Huskies Insider Blog

Jeff Choate talks special-teams, Andrew Hudson and big penalties

Here's what Huskies defensive line and special-teams coach Jeff Choate told reporters after Tuesday's practice.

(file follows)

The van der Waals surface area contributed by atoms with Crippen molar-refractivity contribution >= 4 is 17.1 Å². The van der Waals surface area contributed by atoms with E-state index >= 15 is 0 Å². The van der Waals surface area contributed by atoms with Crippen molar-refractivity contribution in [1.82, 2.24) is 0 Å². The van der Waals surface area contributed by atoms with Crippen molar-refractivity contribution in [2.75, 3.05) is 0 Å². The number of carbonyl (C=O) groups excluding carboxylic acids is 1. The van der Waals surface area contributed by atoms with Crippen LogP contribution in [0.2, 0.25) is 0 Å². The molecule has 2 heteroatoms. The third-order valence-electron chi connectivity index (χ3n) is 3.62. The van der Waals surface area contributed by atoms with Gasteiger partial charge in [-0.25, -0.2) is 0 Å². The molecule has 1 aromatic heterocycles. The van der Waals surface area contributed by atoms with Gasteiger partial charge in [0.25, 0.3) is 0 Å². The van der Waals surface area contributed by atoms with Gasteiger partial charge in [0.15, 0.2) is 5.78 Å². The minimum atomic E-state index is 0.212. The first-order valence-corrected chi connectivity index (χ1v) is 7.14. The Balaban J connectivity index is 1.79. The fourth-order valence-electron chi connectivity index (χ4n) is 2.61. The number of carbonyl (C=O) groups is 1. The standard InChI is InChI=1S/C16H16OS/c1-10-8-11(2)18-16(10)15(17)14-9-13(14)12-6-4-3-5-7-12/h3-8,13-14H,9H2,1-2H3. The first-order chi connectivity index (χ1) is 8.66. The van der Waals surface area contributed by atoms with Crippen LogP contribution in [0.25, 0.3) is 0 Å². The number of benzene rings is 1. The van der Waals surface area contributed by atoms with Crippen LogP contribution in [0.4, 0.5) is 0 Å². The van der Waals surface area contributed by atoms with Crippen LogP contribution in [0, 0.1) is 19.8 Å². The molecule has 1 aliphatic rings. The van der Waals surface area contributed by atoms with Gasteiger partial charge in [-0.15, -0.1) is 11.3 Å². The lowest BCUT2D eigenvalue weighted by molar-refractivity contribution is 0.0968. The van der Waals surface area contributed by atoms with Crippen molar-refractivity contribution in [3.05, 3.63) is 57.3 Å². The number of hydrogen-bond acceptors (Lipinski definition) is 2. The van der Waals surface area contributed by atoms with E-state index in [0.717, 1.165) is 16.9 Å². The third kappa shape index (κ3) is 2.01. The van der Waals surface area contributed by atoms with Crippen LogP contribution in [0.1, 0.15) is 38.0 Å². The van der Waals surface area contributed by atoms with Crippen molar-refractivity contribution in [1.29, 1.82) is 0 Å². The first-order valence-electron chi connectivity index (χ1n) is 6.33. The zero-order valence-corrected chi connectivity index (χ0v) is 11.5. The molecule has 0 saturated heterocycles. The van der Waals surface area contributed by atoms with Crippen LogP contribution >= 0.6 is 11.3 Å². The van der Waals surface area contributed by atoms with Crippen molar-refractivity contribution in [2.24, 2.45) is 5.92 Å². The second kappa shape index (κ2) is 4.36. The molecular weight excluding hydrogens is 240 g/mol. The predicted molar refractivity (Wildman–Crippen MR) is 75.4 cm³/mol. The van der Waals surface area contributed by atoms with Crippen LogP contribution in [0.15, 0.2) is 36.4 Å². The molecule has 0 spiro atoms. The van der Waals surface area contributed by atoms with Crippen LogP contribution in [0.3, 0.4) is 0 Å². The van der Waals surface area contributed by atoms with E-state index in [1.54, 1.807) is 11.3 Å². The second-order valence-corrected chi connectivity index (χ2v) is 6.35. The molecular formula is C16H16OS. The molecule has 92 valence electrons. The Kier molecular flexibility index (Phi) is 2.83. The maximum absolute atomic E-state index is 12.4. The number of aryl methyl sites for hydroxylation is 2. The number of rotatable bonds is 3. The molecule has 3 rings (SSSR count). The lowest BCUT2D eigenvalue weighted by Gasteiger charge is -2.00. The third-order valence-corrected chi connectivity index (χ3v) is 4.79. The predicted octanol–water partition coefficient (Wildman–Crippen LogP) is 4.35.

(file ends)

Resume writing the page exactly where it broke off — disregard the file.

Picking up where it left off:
(On the windy conditions helping the defense against ASU) “Not to throw too much of a play on words out there, but I think it was kind of a perfect storm for us, with them coming in, Taylor Kelly, first game back, the elements take away a lot of the passing game, and we really felt like we hadn’t done a very good job the week before in the run game against Oregon. And we took a lot of time and energy into making that a priority for us, and it just so happens that’s all that was available. And I thought our guys did a really good job being disciplined with their eyes, doing their job, taking care of their responsibility. Tremendous defensive effort. I think the difference in the game from our standpoint really comes down to three things – their specialists handled the elements better than we did. We had some errant snaps, balls all over the place in the punting game. It was the same conditions. Their punter and their snapper did a really good job of dealing with those elements, and I think that was one of the factors in the game. And I think we had the opportunity to swing the game on a couple of plays in the kicking game, and unfortunately, those got called back. So you’ve got to find a way to push through that and make another play, and that’s what we needed to do. Obviously we got the pick-6 from (John) Timu which was a huge play, huge momentum swing, but if we could have got one of those, got a plus-50 possession, I think that could have made a tremendous difference in the game.”